Australia Trials Recycled Rubber Curbs

Victoria’s Big Build, an initiative of the Victoria state government, has partnered with the University of Melbourne Faculty of Engineering and Porous Lane, a company that recycles tires, to develop and trial concrete curb replacement.  The project  received a Sustainability Victoria grant

Porous Lane makes and installs engineered permeable pavement systems for different applications using a pavement mix developed by researchers at the University of Melbourne using fifty percent recycled tire rubber and stone aggregate.

The curb forms a barrier between the road pavement and the nature strip, designed to direct rain into stormwater drains and protect the edge of the road from erosion.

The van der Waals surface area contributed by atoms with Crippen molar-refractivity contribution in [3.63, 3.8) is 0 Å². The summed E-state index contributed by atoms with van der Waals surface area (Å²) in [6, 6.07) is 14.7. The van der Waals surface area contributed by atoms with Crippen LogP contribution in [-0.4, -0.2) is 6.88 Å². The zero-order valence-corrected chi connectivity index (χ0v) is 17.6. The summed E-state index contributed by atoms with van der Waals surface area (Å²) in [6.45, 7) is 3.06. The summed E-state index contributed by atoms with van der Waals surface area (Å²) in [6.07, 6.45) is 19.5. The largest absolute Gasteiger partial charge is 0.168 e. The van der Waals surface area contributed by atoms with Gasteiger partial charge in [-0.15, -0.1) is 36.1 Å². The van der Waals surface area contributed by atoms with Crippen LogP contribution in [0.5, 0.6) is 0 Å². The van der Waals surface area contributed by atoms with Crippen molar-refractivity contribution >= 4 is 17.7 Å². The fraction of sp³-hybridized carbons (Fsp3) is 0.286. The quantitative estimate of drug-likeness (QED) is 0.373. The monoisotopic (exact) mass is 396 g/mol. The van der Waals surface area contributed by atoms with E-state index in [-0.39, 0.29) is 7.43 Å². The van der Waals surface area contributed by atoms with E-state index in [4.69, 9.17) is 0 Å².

One section of the curb in the new East Pakenham Station car park has been made from Porous Lane’s permeable pavement mixture of granulated scrap tires and crushed rock, which is bound together using an epoxy binder – with zero cement required.

The curb will be monitored over coming years to review its quality and strength, the ability of the curb to filter debris out of rainwater before it reaches the drain, adequate rainwater drainage from the car park, and whether plants, trees and shrubs planted in the area are thriving.

If this trial is successful, it could be rolled out on future projects, potentially paving the way for concrete substitution on more major projects, cutting greenhouse gas emissions and moving Victoria closer to a net zero future.

The project is supported by the Circular Economy Markets Fund, delivered by Sustainability Victoria under the Victorian Government’s circular economy policy, Recycling Victoria: a new economy.

© Scrap Tire News, February 2024